Why competencies of political leaders is a must in developing an economy
If our leaders are willing enough to look within, and equip themselves then we would be able to address the challenges facing us today
Among leaders, political leaders are the least researched. Political leaders can be categorised based on their time-orientation. Certain leaders glorify the past and struggle to let go of it.
On the other hand some leaders are more futuristic. Yet, another set of political leaders focus on ‘the now’ and neither focus on the future nor glorify the past.
The fourth type of leaders are ones, who do nothing at all. All four kinds can be found in our Parliament.
Our country has serious issues, thanks to our past politicians’ decisions. Some examples of such issues are the heaps of foreign loans, taken at staggering commercial rates, which require immediate corrective action.
Moreover, there are certain areas that have problems, which can lead to economic, social and political catastrophes at national level. Thus, there should be a need to transform the prevailing situation into an economically beneficial and a future-oriented situation filled with opportunities. There are ample examples to benchmark ourselves against, such as South Korea and Singapore.
When looking at current economic giants in the global arena, which were once poor, their success stories can be attributed to a leader or a set of leaders.
It seems that either these leaders had a strong political will or they did what was required without giving into political pressure.
Even though we have realised that the country needs a political and economic overhaul the ability of political leaders in convincing their electorate that these changes are a must even if they are not politically popular is doubtful.
The broader issues faced by Sri Lanka and the competencies that these politicians should possess to contribute to the growth of the country are as follows:
1 The need to increase economic growth – This is the most pressing issue facing our country. A consistent economic growth with a minimum trade deficit seems to be the solution. To achieve this we need to increase our exports and manage our imports by restricting and discouraging unnecessary imports in order to retain foreign reserves.
In this context it is vital that Parliamentarians take their micro-level thinking hats off and embrace a macro level approach. This essentially requires getting rid of traditional ‘cause and effect’ thinking and adapting a systems thinking approach. Otherwise, history will repeat itself and there is a greater possibility that today’s solutions can become tomorrow’s problems.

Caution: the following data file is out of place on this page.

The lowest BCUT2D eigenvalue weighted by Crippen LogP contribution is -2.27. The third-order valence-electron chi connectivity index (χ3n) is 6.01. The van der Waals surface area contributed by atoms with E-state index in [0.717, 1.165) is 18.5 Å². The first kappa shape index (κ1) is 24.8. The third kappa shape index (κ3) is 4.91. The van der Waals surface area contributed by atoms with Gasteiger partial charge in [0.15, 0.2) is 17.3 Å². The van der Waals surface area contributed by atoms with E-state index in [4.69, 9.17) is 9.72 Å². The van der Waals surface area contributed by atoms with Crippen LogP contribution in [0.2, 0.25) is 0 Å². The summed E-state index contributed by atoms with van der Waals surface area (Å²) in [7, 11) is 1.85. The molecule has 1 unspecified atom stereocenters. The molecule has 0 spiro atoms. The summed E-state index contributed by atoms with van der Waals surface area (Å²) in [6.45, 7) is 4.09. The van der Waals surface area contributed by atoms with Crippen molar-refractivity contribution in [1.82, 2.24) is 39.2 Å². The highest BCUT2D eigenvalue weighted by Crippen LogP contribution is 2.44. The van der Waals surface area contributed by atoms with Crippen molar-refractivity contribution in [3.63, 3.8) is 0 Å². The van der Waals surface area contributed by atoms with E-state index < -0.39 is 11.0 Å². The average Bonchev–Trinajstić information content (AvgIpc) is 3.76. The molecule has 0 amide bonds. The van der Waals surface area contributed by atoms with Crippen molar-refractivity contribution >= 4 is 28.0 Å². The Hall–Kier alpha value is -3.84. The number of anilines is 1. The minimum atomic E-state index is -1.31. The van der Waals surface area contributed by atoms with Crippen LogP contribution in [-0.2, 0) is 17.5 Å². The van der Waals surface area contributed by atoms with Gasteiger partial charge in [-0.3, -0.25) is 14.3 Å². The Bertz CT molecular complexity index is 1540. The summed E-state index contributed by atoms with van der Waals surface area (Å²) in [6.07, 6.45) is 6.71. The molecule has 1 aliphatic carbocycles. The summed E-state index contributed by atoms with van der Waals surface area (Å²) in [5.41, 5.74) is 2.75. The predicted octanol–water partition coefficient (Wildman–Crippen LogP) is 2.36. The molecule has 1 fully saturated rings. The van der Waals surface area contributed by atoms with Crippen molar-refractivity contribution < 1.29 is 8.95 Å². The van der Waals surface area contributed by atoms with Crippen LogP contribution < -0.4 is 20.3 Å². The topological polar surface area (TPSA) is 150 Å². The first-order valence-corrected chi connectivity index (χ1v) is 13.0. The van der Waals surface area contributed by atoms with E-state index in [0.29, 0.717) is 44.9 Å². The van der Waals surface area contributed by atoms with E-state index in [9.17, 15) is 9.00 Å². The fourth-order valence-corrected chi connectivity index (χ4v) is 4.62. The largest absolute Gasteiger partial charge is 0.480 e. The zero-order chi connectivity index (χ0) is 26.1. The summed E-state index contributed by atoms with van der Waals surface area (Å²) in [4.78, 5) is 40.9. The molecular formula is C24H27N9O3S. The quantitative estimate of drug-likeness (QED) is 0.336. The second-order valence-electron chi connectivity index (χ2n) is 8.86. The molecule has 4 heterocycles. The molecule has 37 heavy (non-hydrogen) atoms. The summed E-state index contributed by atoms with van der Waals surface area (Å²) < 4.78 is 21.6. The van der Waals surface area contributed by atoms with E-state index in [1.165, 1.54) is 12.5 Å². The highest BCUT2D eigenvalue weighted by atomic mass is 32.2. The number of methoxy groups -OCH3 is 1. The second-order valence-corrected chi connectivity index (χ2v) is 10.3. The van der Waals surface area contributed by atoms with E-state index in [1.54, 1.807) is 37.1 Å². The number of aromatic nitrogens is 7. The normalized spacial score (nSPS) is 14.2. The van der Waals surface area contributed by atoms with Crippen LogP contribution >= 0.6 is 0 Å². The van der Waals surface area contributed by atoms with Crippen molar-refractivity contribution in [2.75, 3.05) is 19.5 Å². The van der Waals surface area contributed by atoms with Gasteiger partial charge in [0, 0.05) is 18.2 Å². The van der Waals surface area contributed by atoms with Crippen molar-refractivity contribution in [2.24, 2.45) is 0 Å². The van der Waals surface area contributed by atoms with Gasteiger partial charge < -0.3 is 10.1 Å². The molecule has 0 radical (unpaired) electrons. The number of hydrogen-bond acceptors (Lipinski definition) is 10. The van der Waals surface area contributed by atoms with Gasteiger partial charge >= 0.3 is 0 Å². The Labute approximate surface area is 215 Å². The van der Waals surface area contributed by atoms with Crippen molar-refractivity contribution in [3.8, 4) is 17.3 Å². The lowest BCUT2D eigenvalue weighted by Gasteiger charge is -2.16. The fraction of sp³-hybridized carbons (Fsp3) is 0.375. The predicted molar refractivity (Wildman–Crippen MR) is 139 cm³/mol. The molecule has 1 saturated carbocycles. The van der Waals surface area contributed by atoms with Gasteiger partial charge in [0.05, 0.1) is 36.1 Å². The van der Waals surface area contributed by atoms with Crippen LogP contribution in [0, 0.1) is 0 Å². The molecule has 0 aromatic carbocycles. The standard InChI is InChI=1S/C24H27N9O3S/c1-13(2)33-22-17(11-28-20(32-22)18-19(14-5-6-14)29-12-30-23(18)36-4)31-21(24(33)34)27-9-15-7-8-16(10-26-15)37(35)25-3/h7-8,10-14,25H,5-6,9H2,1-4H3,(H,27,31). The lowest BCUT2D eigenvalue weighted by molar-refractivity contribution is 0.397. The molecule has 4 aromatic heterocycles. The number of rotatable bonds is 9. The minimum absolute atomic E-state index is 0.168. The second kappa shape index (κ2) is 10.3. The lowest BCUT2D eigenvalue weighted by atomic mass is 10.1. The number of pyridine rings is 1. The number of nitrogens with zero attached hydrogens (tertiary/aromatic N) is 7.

2 Reducing corruption – Corruption has escalated to a whole new level in the recent past. Traditional methods of bribery and taking commissions have been modernised leading to a number of white-collar crimes. The question is whether the existing regulations pertaining to bribery and corruption are strong enough to prevent such national level corruption. Corruption should be discouraged, eradicated and penalised at micro and macro levels across the country.
3 Enhancing transparency – In a country where literacy rate is above 90%, people tend to read, write and comprehend current affairs to a greater extent. Some people may ask questions about how certain development projects were done, on what basis they were awarded, on what conditions the loans were raised whilst some may not be interested at all.
Just by enacting the Right to Information Act, transparency will not be upheld. Both the general public and the bureaucrats should be empowered to share what is relevant without causing unnecessary trouble to the development process.
Transparency goes hand in hand with reducing corruption. The greater the magnitude of transparency, the lesser the room for corruption. Whilst the culture of secrecy should be discouraged along with the unwillingness of bureaucrats to share such information, enabling efficient processes to facilitate this objective is also paramount.
4 Improving social wellbeing – Social wellbeing goes beyond the physical and the mental health of the general public. The objectives of improving social wellbeing should necessitate much larger macro level benefits across the country without focusing only on underprivileged groups. While the whole economy creates equal opportunities for the general public it should also ensure a decrease in income inequality. These efforts will foster a level playing field for corporations to carry out their profit oriented ventures.
With regard to the four-macro level challenges discussed above, every Parliamentarian should make a conscious paradigm shift from being bogged down in his/her own political ideology towards a more open-minded perspective by keeping their eyes focused on the changes that are happening internationally.